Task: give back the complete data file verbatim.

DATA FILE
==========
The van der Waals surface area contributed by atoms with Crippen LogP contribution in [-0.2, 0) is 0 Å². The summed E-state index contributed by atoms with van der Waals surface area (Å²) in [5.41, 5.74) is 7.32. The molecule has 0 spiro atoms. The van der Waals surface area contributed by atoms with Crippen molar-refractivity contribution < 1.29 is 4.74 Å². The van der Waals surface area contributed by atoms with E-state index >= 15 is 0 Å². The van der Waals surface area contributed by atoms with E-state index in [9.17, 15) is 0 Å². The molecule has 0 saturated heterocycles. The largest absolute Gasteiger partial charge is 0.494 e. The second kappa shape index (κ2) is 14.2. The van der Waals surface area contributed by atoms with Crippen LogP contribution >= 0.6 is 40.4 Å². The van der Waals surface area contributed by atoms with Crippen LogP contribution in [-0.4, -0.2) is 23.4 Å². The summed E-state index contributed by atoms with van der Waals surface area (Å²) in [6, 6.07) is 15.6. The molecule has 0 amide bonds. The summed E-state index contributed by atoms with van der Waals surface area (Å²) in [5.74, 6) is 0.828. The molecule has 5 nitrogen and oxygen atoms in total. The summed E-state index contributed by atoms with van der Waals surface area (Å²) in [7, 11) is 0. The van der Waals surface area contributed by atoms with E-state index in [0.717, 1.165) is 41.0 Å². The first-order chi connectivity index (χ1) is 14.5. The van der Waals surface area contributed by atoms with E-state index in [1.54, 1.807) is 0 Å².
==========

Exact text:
The van der Waals surface area contributed by atoms with Crippen LogP contribution in [-0.2, 0) is 0 Å². The summed E-state index contributed by atoms with van der Waals surface area (Å²) in [5.41, 5.74) is 7.32. The molecule has 0 spiro atoms. The van der Waals surface area contributed by atoms with Crippen molar-refractivity contribution < 1.29 is 4.74 Å². The van der Waals surface area contributed by atoms with E-state index >= 15 is 0 Å². The van der Waals surface area contributed by atoms with E-state index in [9.17, 15) is 0 Å². The molecule has 0 saturated heterocycles. The largest absolute Gasteiger partial charge is 0.494 e. The second kappa shape index (κ2) is 14.2. The van der Waals surface area contributed by atoms with Crippen LogP contribution >= 0.6 is 40.4 Å². The van der Waals surface area contributed by atoms with Crippen LogP contribution in [-0.4, -0.2) is 23.4 Å². The summed E-state index contributed by atoms with van der Waals surface area (Å²) in [6, 6.07) is 15.6. The molecule has 0 amide bonds. The summed E-state index contributed by atoms with van der Waals surface area (Å²) in [5.74, 6) is 0.828. The molecule has 5 nitrogen and oxygen atoms in total. The summed E-state index contributed by atoms with van der Waals surface area (Å²) in [7, 11) is 0. The van der Waals surface area contributed by atoms with E-state index in [0.717, 1.165) is 41.0 Å². The first-order chi connectivity index (χ1) is 14.5. The van der Waals surface area contributed by atoms with E-state index in [1.54, 1.807) is 0 Å².